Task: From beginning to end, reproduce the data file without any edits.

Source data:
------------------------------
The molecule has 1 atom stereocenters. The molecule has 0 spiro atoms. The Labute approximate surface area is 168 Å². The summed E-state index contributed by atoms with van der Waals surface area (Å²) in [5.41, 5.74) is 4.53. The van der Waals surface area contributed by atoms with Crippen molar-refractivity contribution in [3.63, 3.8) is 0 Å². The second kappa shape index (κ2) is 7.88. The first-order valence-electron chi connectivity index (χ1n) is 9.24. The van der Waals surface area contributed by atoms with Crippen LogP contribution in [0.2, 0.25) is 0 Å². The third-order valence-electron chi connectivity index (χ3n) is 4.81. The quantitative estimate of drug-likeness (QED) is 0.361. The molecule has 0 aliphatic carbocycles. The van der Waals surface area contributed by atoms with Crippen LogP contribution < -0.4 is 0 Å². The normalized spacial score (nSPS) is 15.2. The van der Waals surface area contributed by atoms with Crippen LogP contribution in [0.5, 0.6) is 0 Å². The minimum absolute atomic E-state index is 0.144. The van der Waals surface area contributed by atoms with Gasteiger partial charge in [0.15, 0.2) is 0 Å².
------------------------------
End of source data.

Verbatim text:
The molecule has 1 atom stereocenters. The molecule has 0 spiro atoms. The Labute approximate surface area is 168 Å². The summed E-state index contributed by atoms with van der Waals surface area (Å²) in [5.41, 5.74) is 4.53. The van der Waals surface area contributed by atoms with Crippen molar-refractivity contribution in [3.63, 3.8) is 0 Å². The second kappa shape index (κ2) is 7.88. The first-order valence-electron chi connectivity index (χ1n) is 9.24. The van der Waals surface area contributed by atoms with Crippen LogP contribution in [0.2, 0.25) is 0 Å². The third-order valence-electron chi connectivity index (χ3n) is 4.81. The quantitative estimate of drug-likeness (QED) is 0.361. The molecule has 0 aliphatic carbocycles. The van der Waals surface area contributed by atoms with Crippen LogP contribution < -0.4 is 0 Å². The normalized spacial score (nSPS) is 15.2. The van der Waals surface area contributed by atoms with Crippen LogP contribution in [0.5, 0.6) is 0 Å². The minimum absolute atomic E-state index is 0.144. The van der Waals surface area contributed by atoms with Gasteiger partial charge in [0.15, 0.2) is 0 Å².